In this scenario, imprudent risk-taking is kept under control by financial institutions themselves competing in a decentralised, autonomous, globally interconnected network under light supervision, leaving room for innovation.


But this second monetarist revolution differs fundamentally from the Friedman-Volcker revolution of the early 1980s. It involves a commitment to global rather than insular monetary stability.


This is where Chris Jeffery’s interview with Raghuram Rajan, governor of the RBI, also in the 25th anniversary issue, is important. Rajan is determined to press on with his call for central banks to pay more attention to policy spillovers and spillbacks. Rajan warns that “we are back to the 1930s, to a world of competitive easing”, which can lead to competitive devaluation. The good news is that views among key policymakers are, in his opinion, shifting. He detects a “big change” from where we were at the beginning of 2014. He believes that his pleas have increased awareness that countries need to take spillovers into account. (page 36):

“I have no doubt that countries will continue to do what is largely in their interest. But over time we need a little more effort looking at the global interest”.


Towards a brave new world for world money

The “global interest”: aye, there’s the rub. At present prospects for realising that look poor. Monetary policy mandates remain defiantly national – except in the national central banks of the eurozone, where they are subordinated to the defiantly regional perspective of the ECB.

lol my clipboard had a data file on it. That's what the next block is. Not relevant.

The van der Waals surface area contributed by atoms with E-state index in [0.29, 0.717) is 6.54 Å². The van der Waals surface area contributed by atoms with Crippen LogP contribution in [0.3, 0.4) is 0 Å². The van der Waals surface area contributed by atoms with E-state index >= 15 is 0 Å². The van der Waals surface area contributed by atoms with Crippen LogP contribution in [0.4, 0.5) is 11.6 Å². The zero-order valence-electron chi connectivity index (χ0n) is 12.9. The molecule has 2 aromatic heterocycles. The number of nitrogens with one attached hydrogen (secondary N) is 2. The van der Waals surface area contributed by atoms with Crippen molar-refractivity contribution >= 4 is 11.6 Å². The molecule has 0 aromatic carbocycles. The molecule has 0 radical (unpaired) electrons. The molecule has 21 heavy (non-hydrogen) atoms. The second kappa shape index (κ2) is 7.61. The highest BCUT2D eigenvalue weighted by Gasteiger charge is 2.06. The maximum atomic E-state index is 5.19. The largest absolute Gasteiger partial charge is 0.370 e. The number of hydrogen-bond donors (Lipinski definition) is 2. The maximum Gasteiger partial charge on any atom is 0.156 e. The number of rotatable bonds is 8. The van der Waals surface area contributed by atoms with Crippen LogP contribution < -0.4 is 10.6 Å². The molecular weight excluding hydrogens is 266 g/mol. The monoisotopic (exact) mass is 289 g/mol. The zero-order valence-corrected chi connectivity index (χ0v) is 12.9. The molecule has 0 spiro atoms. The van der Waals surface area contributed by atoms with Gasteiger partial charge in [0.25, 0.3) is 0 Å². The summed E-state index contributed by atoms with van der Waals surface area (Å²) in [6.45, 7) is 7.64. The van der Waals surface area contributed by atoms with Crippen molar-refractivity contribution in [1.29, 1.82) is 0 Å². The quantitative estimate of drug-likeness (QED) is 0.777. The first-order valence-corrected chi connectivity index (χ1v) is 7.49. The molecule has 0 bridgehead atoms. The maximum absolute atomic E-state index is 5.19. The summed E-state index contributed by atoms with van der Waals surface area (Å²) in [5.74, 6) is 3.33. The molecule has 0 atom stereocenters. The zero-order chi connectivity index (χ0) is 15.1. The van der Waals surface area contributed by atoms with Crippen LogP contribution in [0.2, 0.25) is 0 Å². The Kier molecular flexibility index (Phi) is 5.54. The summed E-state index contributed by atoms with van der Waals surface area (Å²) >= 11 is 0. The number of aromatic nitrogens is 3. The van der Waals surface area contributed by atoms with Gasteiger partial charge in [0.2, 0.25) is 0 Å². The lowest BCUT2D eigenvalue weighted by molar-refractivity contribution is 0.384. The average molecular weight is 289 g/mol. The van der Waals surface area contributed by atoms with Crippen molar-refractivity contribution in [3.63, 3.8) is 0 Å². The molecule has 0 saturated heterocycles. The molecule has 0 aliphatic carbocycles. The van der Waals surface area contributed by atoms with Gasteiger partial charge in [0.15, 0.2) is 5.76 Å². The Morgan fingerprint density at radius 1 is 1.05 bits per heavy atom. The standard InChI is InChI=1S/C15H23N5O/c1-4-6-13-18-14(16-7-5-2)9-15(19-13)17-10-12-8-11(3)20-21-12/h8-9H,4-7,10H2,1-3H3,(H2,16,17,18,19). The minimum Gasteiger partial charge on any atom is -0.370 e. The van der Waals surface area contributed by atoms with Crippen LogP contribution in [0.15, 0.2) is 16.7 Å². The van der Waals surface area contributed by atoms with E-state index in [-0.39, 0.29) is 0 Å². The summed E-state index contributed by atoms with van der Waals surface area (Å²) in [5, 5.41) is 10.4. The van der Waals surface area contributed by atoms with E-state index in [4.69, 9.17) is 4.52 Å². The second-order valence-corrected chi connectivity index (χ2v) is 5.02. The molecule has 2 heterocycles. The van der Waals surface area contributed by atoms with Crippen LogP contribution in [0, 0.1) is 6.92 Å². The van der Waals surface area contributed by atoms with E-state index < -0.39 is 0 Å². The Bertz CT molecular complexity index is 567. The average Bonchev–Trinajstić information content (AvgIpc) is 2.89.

Yet, as Haldane vividly shows, historical legacies have been no bar to rapid “reinventions” in the past.

After all, the doctrine of central bank independence was once revolutionary. It evolved as a way of putting into practice monetarist insights into the limits of monetary policy and ending the “time inconsistency” problem. It constituted a major external check on natural democratic pressures.

In my view, a commitment to an international central banking standard will come to be viewed as the modern way to achieve national, democratic goals. Is not international financial stability already a pre-condition of domestic financial stability?

In this scenario, too big to fail is credibly banished and banks have incentives voluntarily to hold adequate capital. Deposit insurance and other forms of state protection are eliminated, along with tax incentives favouring debt over equity finance.

Central bankers are quick-change artists. Now you see it, now you don’t. They will change again. Looking beyond formal mandates, they will appeal to their publics for support: global financial stability achieved through central bank solidarity as the only means to secure domestic stability.


That revolution in finance, together with a return to fixed exchange rates, are the keys to a stable international monetary system

In the process, their individual identities will dissolve. This will be their noble sacrifice for the global interest.



PS  This is a revised version of a column published by Central